- Trough phase
Each phase has broad implications for variables such as economic growth, inflation rate, and unemployment rate.
This phase takes place after the trough but before the peak. During this phase, economic activity increases. Households face strong income and employment prospects. As a result, they are confident to spend more money on goods and services. Their shopping is also more diverse, not only for durable goods.
Strong household demand encourages businesses to increase production. Consequently, they operate at or near full capacity with increased productivity. In addition, some businesses increase investment. They buy new capital goods such as machinery and factories to increase output.
At the same time, strong demand allows businesses to raise selling prices. So, finally, they hope to profit more by increasing output and raising selling prices.
As a result, the economy’s output increases. The economy is growing high. But, it is also accompanied by upward pressure on the inflation rate.
In the labor market, businesses hire more workers to meet the need for increased output. They also offer higher wages to attract a qualified workforce, as long as their marginal cost justifies doing so. In addition, high demand in the labor market reduces the unemployment rate. Thus, they will find it difficult to recruit new workers without offering higher wages.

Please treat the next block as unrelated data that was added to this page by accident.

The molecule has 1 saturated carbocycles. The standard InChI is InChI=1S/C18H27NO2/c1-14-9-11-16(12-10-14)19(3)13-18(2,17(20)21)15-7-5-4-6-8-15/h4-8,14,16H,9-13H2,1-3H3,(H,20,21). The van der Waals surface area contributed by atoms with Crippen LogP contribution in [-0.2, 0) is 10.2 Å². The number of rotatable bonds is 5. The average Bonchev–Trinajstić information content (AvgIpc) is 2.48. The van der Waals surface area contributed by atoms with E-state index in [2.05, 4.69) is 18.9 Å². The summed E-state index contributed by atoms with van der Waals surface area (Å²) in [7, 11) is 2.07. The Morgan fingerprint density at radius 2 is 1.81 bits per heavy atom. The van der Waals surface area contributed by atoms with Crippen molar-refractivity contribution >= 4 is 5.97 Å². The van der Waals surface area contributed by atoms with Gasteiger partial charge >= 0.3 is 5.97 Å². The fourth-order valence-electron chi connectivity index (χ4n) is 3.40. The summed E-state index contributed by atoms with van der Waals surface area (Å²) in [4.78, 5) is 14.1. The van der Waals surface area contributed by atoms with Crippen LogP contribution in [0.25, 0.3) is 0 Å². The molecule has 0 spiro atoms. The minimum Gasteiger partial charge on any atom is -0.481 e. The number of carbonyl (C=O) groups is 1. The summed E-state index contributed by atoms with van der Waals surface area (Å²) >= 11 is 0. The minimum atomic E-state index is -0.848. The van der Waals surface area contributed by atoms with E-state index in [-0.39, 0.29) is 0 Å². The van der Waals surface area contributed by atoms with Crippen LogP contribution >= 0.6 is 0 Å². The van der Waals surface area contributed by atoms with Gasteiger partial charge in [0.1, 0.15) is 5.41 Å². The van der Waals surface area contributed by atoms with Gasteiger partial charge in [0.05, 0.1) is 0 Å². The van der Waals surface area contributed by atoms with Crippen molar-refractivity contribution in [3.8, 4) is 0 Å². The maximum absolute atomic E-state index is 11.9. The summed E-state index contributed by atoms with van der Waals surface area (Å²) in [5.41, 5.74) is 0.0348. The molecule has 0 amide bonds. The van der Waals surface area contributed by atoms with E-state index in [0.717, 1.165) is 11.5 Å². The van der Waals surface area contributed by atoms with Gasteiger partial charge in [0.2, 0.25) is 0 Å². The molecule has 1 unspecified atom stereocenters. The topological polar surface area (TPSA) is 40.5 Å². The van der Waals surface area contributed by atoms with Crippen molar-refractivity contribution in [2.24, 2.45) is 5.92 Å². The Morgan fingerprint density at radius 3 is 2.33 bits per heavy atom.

In the peak phase, the economy is testing its upper limit. The economy is at its highest level but grows slower than during the expansion phase. Consumer spending is still strong, but the percentage increase is lower than before.
Businesses are starting to slow down the pace of hiring. Therefore, the unemployment rate is still falling but at a decreasing rate. For example, the unemployment rate fell by half during an expansion, from 8% to 4%. However, when approaching the peak phase, the percentage only fell by 1%, from 4% to 3%. This situation occurs because businesses face a tight labor market. So, they find it difficult to find qualified workers.
A tight labor market pushes wages up. Because it is difficult to find a new, qualified workforce, businesses raise wages to compete with other potential employers.
Wage increases ultimately depress profitability. Businesses then pass high wage growth into selling prices. This situation eventually creates high inflation pressure. And prices of goods and services rise high. And if not prevented, it overheats the economy and jeopardizes stability as the purchasing power of money falls.
To prevent excessive and uncontrollable inflation, the government tightened policies. For example, the government takes a contractionary fiscal policy by reducing spending or increasing taxes. Meanwhile, the central bank adopted a contractionary monetary policy by raising interest rates.
Those policies aim to curb inflation. However, another consequence is slowing economic growth. And if they’re too aggressive, it could send the economy into contraction or even a recession, in which real GDP falls into negative territory.